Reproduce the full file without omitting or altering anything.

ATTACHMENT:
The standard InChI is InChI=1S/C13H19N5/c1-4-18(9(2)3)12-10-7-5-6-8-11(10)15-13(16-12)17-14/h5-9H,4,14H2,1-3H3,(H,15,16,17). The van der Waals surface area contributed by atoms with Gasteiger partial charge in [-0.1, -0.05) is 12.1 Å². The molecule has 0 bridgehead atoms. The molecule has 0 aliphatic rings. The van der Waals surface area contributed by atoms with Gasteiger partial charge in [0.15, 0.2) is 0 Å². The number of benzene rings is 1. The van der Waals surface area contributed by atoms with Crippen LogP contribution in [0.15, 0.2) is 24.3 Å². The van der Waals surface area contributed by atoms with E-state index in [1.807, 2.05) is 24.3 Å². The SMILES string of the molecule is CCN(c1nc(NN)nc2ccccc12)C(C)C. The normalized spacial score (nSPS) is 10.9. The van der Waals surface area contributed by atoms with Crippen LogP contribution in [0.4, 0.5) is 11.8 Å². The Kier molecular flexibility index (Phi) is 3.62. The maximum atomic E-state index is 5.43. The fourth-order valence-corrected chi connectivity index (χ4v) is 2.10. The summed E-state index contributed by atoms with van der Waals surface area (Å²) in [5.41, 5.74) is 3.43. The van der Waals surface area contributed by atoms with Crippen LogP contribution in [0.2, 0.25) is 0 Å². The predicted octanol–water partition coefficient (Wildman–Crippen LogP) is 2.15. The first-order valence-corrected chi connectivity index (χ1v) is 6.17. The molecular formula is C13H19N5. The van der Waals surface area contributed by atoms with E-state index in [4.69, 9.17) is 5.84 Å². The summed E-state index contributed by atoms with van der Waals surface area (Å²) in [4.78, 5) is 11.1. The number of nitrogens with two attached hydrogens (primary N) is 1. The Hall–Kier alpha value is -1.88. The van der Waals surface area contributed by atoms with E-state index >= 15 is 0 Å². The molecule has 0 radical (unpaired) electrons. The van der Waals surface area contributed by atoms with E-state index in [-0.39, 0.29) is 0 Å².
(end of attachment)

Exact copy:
The standard InChI is InChI=1S/C13H19N5/c1-4-18(9(2)3)12-10-7-5-6-8-11(10)15-13(16-12)17-14/h5-9H,4,14H2,1-3H3,(H,15,16,17). The van der Waals surface area contributed by atoms with Gasteiger partial charge in [-0.1, -0.05) is 12.1 Å². The molecule has 0 bridgehead atoms. The molecule has 0 aliphatic rings. The van der Waals surface area contributed by atoms with Gasteiger partial charge in [0.15, 0.2) is 0 Å². The number of benzene rings is 1. The van der Waals surface area contributed by atoms with Crippen LogP contribution in [0.15, 0.2) is 24.3 Å². The van der Waals surface area contributed by atoms with E-state index in [1.807, 2.05) is 24.3 Å². The SMILES string of the molecule is CCN(c1nc(NN)nc2ccccc12)C(C)C. The normalized spacial score (nSPS) is 10.9. The van der Waals surface area contributed by atoms with Crippen LogP contribution in [0.4, 0.5) is 11.8 Å². The Kier molecular flexibility index (Phi) is 3.62. The maximum atomic E-state index is 5.43. The fourth-order valence-corrected chi connectivity index (χ4v) is 2.10. The summed E-state index contributed by atoms with van der Waals surface area (Å²) in [5.41, 5.74) is 3.43. The van der Waals surface area contributed by atoms with Crippen LogP contribution in [0.2, 0.25) is 0 Å². The predicted octanol–water partition coefficient (Wildman–Crippen LogP) is 2.15. The first-order valence-corrected chi connectivity index (χ1v) is 6.17. The molecular formula is C13H19N5. The van der Waals surface area contributed by atoms with E-state index in [4.69, 9.17) is 5.84 Å². The summed E-state index contributed by atoms with van der Waals surface area (Å²) in [4.78, 5) is 11.1. The number of nitrogens with two attached hydrogens (primary N) is 1. The Hall–Kier alpha value is -1.88. The van der Waals surface area contributed by atoms with E-state index >= 15 is 0 Å². The molecule has 0 radical (unpaired) electrons. The van der Waals surface area contributed by atoms with E-state index in [-0.39, 0.29) is 0 Å².